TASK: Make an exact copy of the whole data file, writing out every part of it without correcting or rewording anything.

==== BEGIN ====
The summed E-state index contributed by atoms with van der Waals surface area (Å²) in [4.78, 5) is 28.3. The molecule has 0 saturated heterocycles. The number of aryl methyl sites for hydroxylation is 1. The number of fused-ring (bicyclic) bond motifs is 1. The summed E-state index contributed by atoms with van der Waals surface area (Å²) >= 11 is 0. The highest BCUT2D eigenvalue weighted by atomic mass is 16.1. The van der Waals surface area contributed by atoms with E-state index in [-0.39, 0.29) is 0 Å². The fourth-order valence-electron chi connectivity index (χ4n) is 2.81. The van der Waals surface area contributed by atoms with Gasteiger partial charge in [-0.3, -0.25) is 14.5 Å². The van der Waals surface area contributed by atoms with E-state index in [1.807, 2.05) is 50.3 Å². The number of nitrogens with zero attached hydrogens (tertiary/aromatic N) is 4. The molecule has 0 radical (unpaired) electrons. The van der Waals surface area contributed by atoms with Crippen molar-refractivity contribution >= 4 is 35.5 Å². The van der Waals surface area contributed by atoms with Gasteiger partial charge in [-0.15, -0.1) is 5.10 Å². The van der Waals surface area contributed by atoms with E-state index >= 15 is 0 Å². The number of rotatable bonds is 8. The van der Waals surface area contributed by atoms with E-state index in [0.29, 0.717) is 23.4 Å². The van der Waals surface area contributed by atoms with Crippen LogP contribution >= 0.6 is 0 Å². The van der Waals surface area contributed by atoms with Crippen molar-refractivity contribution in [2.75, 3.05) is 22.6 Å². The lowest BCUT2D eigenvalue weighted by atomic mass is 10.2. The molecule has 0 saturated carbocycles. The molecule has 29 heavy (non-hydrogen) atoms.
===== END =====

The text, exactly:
The summed E-state index contributed by atoms with van der Waals surface area (Å²) in [4.78, 5) is 28.3. The molecule has 0 saturated heterocycles. The number of aryl methyl sites for hydroxylation is 1. The number of fused-ring (bicyclic) bond motifs is 1. The summed E-state index contributed by atoms with van der Waals surface area (Å²) >= 11 is 0. The highest BCUT2D eigenvalue weighted by atomic mass is 16.1. The van der Waals surface area contributed by atoms with E-state index in [-0.39, 0.29) is 0 Å². The fourth-order valence-electron chi connectivity index (χ4n) is 2.81. The van der Waals surface area contributed by atoms with Gasteiger partial charge in [-0.3, -0.25) is 14.5 Å². The van der Waals surface area contributed by atoms with E-state index in [1.807, 2.05) is 50.3 Å². The number of nitrogens with zero attached hydrogens (tertiary/aromatic N) is 4. The molecule has 0 radical (unpaired) electrons. The van der Waals surface area contributed by atoms with Crippen molar-refractivity contribution >= 4 is 35.5 Å². The van der Waals surface area contributed by atoms with Gasteiger partial charge in [-0.15, -0.1) is 5.10 Å². The van der Waals surface area contributed by atoms with E-state index >= 15 is 0 Å². The number of rotatable bonds is 8. The van der Waals surface area contributed by atoms with E-state index in [0.29, 0.717) is 23.4 Å². The van der Waals surface area contributed by atoms with Crippen LogP contribution >= 0.6 is 0 Å². The van der Waals surface area contributed by atoms with Crippen molar-refractivity contribution in [2.75, 3.05) is 22.6 Å². The lowest BCUT2D eigenvalue weighted by atomic mass is 10.2. The molecule has 0 saturated carbocycles. The molecule has 29 heavy (non-hydrogen) atoms.